By Jason Cruz
NORTHWEST ASIAN WEEKLY
Unveiling a mural at the location of a hate crime, the Wing Luke Museum showcased the brightly-colored pheasant spanning nine windows in Canton Alley during a news conference on Monday. This symbolic artwork serves as a means to foster community healing in the aftermath of the tragic incident that took place last year, and it is set to take center stage in the upcoming Lunar New Year festivities in the Chinatown-International District (CID).
This past September, 76-year-old Craig Milne, a white man, was arrested after he used a sledgehammer to break windows on the museum. He allegedly shouted racial slurs and that the Chinese had ruined his life. He was found incompetent to stand trial due to mental health issues, but received treatment by court order and was later found competent. He faces two felony charges and a hate crime. He pled not guilty to the charges and trial is set for February.
Gov. Jay Inslee, Seattle Mayor Bruce Harrell, and Commerce Director Mike Fong were at the news conference to speak about the mural and the $100,000 donation the Wing Luke received from the state and city to remedy structural damages to the museum after the September hate crime.
Seattle-based artists Sam Hilario and Shea Dailey created the mural. According to Wing Luke’s Executive Director Joel Barraquiel Tan, “The pheasant is a symbol of strength and beauty and will hopefully change the energy and stories in that space.” He also explained that the mural “represents divine grace.” The inspiration came from a Chinese platter found in the Sun May Company, a gift shop across the street from Wing Luke.
“It isn’t just the money, we were already on the phone with the Mayor’s office and the state was calling us so there was incredible real concern there,” said Tan of the expedience in which the Wing Luke was contacted once news of the hate crime was reported.
“We have to understand that hatred still exists across the United States,” said Inslee, who viewed the mural with Tan, Harrell, Fong, and other community leaders.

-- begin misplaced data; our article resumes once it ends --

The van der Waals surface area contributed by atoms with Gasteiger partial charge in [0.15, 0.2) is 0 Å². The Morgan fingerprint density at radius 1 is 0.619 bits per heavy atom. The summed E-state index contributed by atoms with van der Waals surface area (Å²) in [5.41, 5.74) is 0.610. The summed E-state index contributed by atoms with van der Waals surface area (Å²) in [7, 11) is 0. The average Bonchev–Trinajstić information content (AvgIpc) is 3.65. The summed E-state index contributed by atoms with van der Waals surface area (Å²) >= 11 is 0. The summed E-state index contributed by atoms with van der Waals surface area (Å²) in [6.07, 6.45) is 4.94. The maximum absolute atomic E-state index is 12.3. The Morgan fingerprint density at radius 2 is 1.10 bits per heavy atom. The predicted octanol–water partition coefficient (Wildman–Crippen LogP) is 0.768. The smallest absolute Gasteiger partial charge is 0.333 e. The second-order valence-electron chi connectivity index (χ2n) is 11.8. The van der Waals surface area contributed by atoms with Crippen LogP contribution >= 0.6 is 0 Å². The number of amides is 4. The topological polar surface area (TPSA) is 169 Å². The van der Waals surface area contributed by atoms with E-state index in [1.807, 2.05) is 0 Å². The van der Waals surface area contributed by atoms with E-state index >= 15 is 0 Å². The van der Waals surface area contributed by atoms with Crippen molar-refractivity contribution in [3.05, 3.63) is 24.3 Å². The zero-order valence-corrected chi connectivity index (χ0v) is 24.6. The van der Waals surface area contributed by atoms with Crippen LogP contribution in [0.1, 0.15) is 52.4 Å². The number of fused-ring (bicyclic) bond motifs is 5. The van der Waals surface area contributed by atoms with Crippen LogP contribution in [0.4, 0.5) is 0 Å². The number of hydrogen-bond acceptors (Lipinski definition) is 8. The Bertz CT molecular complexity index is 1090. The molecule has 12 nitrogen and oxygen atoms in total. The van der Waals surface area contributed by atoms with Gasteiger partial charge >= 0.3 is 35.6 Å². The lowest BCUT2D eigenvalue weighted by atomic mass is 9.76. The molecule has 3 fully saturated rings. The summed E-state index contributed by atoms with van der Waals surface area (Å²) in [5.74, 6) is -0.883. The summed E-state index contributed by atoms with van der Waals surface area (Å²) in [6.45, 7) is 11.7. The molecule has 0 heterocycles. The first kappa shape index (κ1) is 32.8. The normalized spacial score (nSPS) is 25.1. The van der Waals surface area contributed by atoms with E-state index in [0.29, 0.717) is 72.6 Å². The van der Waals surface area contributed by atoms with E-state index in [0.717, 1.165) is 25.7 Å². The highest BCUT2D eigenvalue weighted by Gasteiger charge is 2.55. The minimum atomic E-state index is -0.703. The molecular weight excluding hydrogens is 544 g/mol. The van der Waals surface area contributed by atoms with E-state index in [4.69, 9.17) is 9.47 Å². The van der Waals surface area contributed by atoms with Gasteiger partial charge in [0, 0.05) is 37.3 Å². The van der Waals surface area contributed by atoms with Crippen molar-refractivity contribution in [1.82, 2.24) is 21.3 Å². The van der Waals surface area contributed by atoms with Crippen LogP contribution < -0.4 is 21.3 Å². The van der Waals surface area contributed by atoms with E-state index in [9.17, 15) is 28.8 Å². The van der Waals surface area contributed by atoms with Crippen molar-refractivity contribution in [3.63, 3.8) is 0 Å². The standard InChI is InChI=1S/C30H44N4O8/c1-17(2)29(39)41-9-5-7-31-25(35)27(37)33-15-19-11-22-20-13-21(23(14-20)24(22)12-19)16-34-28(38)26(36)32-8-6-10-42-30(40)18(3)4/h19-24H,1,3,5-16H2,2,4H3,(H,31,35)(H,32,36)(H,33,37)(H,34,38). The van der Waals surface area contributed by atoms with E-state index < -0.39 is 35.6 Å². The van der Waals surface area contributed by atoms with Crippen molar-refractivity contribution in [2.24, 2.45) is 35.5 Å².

“What happened here this past September went beyond brick and mortar, it went beyond property destruction. It cut to the soul of many people in a country where we are seeing Chinatowns and International Districts somewhat eroding,” said Harrell, who noted that there may be fewer than 50 left in the country. He explained that he met recently with other AAPI mayors across the country and stated, “This is our time in the Asian community to speak so loudly and passionately to speak about the violence we see in our community.”
“It is our obligation to demonstrate that there is no place for hatred in the city of Seattle or the state of Washington,” said Harrell.
Commerce Director Fong recalled that when he was young, his family drove across the state from Spokane to specifically come to Chinatown for dim sum and visit with friends.
“I think in the context of what we are celebrating today, what we see on the streets of the CID, the heart of the community, is reflected in the vibrancy and the activity in the neighborhood, but its soul is in buildings like this.”
The Washington State Department of Commerce and City of Seattle each donated $50,000 to the Wing Luke Museum.
The hate crime was an example of the continued anti-Asian hate and violence which grew during the pandemic because of misinformation spread by some that China was the cause of COVID-19, which ravaged the globe and shut-down society. There has been an increase in crimes directed toward not only Chinese, but people of Asian descent.
Jason can be reached at firstname.lastname@example.org.